The Isle of Wight is among four places pitching for an E-Scooter trial, which could see Islanders hop onto the two-wheeled vehicles at the simple touch of a button as soon as next month.
Solent Transport, working with local authorities is attempting to launch the trial in Hampshire, Portsmouth, Southampton and on the Isle of Wight.
It comes just months after the rental vehicles became legal on our roads at the start of July.
Just last week, retailer Halfords said sales of electric bikes and scooters more than tripled over the summer, as people looked to avoid using public transport because of coronavirus.
The Department for Transport (DfT) says any area can apply to be considered for the 12-month e-scooter scheme, in a bid to support a ‘green’ restart of local travel and take the pressure off public transport links.
Where will the trial be focused?
If the contract is awarded it would see Ryde, Newport and Cowes be the main areas of focus.
Do you need a license?
Users need a full or provisional license to be allowed on an e-scooter. But you will not be required to complete a mandatory training course (such as the compulsory basic training (CBT) course required for motorcycles and mopeds).
Providers who can offer training courses are being considered by local authority.
How old do you have to be?
Above the age of 16.
To ensure the scooters cannot be used outside designated trial zones, there will be an onboard GPS restricting you to a certain zone.
How fast can you go?
You can not exceed 15.5 mph under any circumstances and the limit may be set to a lower top speed in some areas.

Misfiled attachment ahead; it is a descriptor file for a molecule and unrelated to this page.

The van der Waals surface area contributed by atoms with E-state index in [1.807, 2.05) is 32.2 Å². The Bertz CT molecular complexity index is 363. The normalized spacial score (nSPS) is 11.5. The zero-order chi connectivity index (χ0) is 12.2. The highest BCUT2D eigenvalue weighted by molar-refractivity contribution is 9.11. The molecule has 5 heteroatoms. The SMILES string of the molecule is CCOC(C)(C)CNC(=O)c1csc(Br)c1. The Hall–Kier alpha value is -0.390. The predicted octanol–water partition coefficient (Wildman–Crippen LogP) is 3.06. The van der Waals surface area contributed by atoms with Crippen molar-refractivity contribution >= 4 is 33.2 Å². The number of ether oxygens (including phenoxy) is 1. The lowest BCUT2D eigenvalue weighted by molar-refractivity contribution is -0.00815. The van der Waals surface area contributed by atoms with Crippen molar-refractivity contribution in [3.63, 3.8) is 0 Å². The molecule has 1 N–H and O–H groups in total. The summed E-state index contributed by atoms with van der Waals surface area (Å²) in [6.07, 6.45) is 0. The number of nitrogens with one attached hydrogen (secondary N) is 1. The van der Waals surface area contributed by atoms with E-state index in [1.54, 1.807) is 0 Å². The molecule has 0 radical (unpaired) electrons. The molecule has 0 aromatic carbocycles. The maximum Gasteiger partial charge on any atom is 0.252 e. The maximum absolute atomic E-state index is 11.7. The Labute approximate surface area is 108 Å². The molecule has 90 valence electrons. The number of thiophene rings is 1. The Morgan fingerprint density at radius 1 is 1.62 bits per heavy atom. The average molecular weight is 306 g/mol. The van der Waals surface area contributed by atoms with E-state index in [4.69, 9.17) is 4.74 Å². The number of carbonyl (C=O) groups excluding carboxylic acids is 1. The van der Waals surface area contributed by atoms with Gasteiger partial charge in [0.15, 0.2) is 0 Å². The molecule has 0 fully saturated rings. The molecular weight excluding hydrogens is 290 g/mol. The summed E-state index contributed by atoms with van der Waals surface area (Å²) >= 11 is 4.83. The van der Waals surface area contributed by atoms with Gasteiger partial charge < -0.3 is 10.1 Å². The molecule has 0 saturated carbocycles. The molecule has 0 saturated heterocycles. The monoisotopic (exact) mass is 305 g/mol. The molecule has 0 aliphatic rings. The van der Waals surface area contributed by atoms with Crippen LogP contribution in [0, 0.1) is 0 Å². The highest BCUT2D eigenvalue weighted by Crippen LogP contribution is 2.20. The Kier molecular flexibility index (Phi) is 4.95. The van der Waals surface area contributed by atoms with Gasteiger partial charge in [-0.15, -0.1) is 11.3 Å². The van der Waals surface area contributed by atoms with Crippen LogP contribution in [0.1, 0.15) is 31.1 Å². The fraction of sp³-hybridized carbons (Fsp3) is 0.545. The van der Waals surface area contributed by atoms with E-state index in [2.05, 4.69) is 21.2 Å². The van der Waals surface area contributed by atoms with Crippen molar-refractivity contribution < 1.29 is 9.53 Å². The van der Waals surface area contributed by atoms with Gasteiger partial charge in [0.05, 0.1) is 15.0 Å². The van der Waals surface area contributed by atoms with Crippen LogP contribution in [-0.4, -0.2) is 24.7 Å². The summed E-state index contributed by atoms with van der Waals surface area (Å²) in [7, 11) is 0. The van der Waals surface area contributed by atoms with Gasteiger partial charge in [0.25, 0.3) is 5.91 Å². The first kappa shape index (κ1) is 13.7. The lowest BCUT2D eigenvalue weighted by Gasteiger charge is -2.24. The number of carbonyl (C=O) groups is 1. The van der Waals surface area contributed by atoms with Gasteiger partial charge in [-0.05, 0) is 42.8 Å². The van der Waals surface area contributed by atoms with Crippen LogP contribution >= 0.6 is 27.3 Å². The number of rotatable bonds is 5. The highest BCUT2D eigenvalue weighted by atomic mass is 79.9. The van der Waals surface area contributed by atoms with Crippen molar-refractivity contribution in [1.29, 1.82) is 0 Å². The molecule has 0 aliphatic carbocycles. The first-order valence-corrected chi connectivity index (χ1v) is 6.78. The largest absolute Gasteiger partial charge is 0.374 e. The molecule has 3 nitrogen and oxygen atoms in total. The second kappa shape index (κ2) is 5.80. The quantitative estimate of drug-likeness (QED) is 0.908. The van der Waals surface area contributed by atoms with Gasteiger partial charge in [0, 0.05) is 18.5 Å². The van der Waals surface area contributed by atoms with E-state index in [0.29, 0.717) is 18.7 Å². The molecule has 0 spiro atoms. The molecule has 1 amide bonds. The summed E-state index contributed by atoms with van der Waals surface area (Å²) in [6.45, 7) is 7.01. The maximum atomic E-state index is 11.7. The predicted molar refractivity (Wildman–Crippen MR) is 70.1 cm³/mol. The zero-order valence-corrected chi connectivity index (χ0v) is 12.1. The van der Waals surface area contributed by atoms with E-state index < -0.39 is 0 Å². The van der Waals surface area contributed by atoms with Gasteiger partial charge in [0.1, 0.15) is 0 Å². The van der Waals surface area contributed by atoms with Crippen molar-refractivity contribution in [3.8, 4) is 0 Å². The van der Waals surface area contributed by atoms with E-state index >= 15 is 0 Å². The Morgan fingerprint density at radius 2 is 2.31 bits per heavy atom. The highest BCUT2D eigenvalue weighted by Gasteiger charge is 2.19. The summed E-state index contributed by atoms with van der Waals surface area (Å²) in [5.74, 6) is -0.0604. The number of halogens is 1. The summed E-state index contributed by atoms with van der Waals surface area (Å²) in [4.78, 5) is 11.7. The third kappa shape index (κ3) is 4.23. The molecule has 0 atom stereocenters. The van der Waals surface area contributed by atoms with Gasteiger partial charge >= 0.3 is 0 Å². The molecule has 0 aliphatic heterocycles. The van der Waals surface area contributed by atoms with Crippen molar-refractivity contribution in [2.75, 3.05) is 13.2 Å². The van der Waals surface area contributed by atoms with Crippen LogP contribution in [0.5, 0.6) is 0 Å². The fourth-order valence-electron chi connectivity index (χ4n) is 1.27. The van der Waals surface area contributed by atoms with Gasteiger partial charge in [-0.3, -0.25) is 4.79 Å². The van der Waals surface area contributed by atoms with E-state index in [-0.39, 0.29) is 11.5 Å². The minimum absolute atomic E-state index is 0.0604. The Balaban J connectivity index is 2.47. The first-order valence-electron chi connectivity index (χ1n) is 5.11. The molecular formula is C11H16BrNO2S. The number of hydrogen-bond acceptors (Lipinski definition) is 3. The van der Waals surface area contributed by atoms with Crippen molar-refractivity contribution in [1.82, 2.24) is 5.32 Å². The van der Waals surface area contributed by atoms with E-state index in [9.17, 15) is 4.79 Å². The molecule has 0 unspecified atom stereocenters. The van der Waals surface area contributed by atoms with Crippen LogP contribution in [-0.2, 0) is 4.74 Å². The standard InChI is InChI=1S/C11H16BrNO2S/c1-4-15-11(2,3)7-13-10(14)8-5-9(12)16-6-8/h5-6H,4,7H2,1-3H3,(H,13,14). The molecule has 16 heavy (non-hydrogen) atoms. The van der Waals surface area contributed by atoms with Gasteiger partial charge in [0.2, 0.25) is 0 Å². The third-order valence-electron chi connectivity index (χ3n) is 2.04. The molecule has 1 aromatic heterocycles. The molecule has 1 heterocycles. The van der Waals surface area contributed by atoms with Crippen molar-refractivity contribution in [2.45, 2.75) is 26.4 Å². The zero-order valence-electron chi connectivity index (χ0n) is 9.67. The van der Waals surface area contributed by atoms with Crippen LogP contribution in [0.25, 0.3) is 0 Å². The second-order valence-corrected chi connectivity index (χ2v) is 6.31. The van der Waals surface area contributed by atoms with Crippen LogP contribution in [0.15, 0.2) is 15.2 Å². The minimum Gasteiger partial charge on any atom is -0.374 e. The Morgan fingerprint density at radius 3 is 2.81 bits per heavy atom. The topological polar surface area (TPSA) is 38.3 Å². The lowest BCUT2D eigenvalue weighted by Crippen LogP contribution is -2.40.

How many people can use the scooters at one time?
They are designed to carry no more than one person.
How are e-scooters powered?
They are powered by an electric motor and battery, with a maximum continuous power rating of 500W.
What about parking?
They must be attached to a dock or so-called fixed bracket and an ‘adhoc’ option to leave the bike at any location will not be considered.
What about vandalism?
Measures will be in place to encourage responsible use such as technology to restrict your speed, unique identifiers will be fitted on each scooter (like car registration plates) and rider awareness training will be made available.
When will trials start?
Once the green light is given by the DfT and the local authority, trials will commence in phases from October 2020 through to March 2021.
How will the trial be evaluated?
The initial aim is to build evidence about the safety, benefits, public perceptions and wider impacts of e-scooters so legal changes can be made after the trial period is over.
Secondly, the aim is to understand how the local transport systems are working, what factors support or hinder this, and learn lessons for future schemes.
The e-scooters will be subject to the approval of the local highway authorities as well as the DfT and no formal decision has yet been made.
Isle of Wight Radio has been told 'the tender process is underway.'